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Coma, Confusion, and Agitation in Intensive Care

  • Matthew Clark
  • Justin McKinlay
Chapter
Part of the Competency-Based Critical Care book series (CBCC)

Key Points

  1. 1.

    Coma and delirium are very common in critically ill patients, and represent an independent risk factor for poor outcome.

     
  2. 2.

    Management of the comatose patient involves rapid initial assessment and correction of easily reversible causes, protecting the brain from further injury, diagnosing and specifically treating the underlying cause, plus good generic multidisciplinary care.

     
  3. 3.

    Management of delirium includes rapid assessment, treatment of easily reversible causes (pain, urinary retention, hypoxia, hypotension etc.) and investigation of other causes. Nonpharmacological measures are as important as drug therapy.

     
  4. 4.

    Guidelines (and adherence to them) are useful for both the assessment of delirium and monitoring of sedation scores.

     
  5. 5.

    The ideal sedative agent does not exist. Choice of agent(s) should be patient-specific, monitored closely to achieve the desired end-point with the minimum of side effects and given for the shortest time necessary.

     
  6. 6.

    Inappropriate use of sedatives may actually worsen or prolong delirium.

     

Keywords

Glasgow Coma Scale Alcohol Withdrawal Malignant Hyperthermia Comatose Patient Sixth Cranial Nerve Palsy 
These keywords were added by machine and not by the authors. This process is experimental and the keywords may be updated as the learning algorithm improves.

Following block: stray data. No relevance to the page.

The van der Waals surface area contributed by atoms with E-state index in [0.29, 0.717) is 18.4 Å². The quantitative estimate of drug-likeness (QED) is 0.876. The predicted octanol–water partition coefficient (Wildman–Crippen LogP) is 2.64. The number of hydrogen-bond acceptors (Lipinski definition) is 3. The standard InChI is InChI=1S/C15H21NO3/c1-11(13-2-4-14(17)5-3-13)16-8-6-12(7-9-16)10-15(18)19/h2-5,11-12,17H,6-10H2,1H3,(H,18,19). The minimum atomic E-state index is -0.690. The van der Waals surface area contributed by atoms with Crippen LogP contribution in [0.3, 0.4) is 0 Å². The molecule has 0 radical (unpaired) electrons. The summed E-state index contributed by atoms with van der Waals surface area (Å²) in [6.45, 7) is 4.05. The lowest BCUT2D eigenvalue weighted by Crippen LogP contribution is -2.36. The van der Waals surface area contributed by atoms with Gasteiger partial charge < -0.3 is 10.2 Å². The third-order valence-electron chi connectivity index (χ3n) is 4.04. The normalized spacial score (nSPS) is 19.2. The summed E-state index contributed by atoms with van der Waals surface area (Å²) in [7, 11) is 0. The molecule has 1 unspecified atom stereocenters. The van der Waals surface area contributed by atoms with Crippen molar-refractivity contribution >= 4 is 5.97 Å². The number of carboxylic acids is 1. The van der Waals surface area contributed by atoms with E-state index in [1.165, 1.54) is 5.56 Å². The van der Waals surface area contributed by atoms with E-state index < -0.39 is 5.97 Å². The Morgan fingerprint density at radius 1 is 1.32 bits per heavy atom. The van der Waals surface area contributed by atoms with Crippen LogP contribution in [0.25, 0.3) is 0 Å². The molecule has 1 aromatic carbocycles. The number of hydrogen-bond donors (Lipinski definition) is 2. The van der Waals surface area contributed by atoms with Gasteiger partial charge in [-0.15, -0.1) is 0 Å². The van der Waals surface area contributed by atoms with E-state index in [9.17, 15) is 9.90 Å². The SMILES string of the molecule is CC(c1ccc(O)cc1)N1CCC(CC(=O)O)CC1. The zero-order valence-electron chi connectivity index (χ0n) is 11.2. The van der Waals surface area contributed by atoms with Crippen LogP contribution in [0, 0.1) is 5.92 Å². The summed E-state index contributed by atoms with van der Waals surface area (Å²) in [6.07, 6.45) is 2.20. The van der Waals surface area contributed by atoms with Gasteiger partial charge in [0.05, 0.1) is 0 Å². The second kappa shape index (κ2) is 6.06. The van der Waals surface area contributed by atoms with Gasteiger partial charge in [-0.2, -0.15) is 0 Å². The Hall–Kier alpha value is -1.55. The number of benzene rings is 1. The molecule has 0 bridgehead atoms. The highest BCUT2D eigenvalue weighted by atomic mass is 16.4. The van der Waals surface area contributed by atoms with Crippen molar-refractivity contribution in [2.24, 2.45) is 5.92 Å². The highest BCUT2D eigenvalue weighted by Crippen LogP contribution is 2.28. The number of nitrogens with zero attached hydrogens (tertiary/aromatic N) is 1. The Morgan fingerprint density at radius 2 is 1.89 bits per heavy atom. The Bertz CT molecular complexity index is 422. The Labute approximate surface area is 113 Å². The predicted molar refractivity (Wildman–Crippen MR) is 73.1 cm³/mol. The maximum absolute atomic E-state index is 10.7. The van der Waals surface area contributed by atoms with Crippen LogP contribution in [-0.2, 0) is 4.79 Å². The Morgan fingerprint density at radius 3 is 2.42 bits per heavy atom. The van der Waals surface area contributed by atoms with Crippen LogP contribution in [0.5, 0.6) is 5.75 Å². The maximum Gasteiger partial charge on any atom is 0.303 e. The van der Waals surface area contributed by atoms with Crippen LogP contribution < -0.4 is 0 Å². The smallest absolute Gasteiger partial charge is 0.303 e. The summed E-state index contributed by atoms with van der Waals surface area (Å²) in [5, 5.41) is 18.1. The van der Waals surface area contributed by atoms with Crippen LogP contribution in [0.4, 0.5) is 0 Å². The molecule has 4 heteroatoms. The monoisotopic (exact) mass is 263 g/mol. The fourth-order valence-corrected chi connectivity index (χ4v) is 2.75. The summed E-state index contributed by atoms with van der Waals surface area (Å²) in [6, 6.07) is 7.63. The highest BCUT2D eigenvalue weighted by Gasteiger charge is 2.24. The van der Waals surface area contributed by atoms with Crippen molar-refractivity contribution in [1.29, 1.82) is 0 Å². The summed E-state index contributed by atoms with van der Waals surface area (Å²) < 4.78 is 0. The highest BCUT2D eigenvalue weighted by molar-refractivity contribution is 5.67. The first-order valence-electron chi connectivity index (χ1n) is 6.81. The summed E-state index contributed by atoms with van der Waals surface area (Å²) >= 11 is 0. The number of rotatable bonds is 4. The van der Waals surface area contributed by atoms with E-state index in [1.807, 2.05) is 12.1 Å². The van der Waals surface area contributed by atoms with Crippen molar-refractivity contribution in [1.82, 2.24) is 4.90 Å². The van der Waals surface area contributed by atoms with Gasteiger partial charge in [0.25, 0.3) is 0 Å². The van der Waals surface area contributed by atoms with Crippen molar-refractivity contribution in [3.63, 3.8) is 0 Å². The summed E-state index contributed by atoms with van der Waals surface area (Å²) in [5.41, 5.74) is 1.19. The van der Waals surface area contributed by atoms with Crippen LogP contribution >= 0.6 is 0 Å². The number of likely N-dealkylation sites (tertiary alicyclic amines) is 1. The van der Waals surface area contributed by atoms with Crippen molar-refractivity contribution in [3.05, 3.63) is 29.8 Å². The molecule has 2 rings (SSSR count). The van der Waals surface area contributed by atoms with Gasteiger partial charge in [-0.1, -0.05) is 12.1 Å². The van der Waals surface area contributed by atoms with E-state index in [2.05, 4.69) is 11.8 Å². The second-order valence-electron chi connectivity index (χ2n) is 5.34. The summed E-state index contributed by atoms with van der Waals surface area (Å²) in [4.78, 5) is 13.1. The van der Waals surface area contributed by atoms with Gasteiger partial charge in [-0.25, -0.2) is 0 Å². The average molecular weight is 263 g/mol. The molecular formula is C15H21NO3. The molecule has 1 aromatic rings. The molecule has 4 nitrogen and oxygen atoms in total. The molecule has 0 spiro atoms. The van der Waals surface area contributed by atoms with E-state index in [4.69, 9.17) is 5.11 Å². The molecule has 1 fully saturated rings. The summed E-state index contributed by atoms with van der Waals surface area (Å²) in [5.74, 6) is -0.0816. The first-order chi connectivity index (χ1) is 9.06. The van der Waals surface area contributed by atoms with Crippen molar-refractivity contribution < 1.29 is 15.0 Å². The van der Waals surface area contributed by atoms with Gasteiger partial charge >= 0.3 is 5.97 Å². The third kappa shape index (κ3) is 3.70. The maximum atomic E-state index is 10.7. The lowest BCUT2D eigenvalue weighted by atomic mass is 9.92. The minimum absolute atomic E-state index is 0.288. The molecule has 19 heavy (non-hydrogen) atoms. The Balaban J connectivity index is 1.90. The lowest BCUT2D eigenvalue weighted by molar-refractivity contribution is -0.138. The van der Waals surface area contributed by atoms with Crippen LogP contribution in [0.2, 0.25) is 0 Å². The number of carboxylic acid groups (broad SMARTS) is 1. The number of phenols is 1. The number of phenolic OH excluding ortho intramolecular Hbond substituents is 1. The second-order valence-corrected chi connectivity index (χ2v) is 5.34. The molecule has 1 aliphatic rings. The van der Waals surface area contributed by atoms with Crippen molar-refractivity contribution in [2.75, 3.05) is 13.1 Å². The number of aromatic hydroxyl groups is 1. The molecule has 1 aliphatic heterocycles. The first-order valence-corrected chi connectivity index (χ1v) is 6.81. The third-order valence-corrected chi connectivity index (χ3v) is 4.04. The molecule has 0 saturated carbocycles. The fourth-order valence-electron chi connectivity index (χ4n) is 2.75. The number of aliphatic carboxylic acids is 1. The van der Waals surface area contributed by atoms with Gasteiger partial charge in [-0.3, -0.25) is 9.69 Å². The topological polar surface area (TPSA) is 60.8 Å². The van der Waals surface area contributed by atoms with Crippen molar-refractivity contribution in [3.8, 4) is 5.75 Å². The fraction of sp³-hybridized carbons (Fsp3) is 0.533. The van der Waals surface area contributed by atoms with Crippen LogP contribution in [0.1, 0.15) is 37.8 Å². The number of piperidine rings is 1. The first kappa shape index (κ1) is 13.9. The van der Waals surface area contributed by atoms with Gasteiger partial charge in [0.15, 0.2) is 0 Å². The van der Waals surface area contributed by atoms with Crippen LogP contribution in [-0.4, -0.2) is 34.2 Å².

Suggested Reading

Journal Articles

  1. Cohen IL, Gallagher TJ, Pohlman AS et al (2002) Management of the agitated intensive care unit patient. Crit Care Med 30:S97–S123CrossRefGoogle Scholar
  2. Ely EW, Shintani A, Truman B et al (2004) Delirium as a predictor of mortality in mechanically ventilated patients in the intensive care unit. JAMA 291:1753–1762CrossRefPubMedGoogle Scholar
  3. Jacobi J, Fraser GL, Coursin DB et al (2002) Clinical practice guidelines for the sustained use of sedatives and analgesics in the critically ill adult. Crit Care Med 30:119–141CrossRefPubMedGoogle Scholar
  4. Kress JP, Pohlman AS, Hall JB (2002) Sedation and analgesia in the intensive care unit. Am J Respir Crit Care Med 166(8):1024–1028CrossRefPubMedGoogle Scholar
  5. Mayer SA, Chong JY, Ridgway E et al (2001) Delirium from nicotine withdrawal in neuro-ICU patients. Neurology 57:551–553PubMedGoogle Scholar
  6. Osterman ME, Keenan SP, Seiferling RA et al (2000) Sedation in the intensive care unit: a systematic review. JAMA 283:1451–1459CrossRefGoogle Scholar
  7. Pandharipande P, Jackson J, Ely EW (2005) Delirium: acute cognitive dysfunction in the critically ill. Curr Opin Crit Care 11:360–368PubMedGoogle Scholar

Books

  1. Diagnostic and Statistical Manual of Mental Disorders. 4th edition. (1994) American Psychiatric AssociationGoogle Scholar
  2. Fink M, Abraham E, Vincent J-L, Kochanek P (2005) Textbook of Critical Care 5th edn. Saunders WB, OxfordGoogle Scholar
  3. Oh TE, Bersten AD, Soni N (eds) (2003) Intensive care manual, 5th edn. Butterworth-Heinemann, Phila-delphiaGoogle Scholar
  4. Webb AJ, Shapiro MJ, Singer M, Suter P (eds) (1999) Oxford textbook of critical care. Oxford University Press, OxfordGoogle Scholar
  5. Yentis SM, Hirsch NP, Smith GB (2004) Anaesthesia and intensive care A-Z. Butterworth-Heinemann, OxfordGoogle Scholar

Other Publications

  1. An Acute Problem? National Confidential Enquiry into Patient Outcome and Death. London. 2005. www.ncepod.org.uk

Copyright information

© Springer-Verlag London Limited 2010

Authors and Affiliations

  • Matthew Clark
    • 1
  • Justin McKinlay
    • 2
  1. 1.Department of Anesthetics and Intensive CareLeeds General Infirmary Leeds Teaching Hospitals NHS TrustLeedsUK
  2. 2.Department of Anaesthetics and Neurocritical CareLeeds General Infirmary, Leeds Teaching Hospitals NHS TrustLeedsUK

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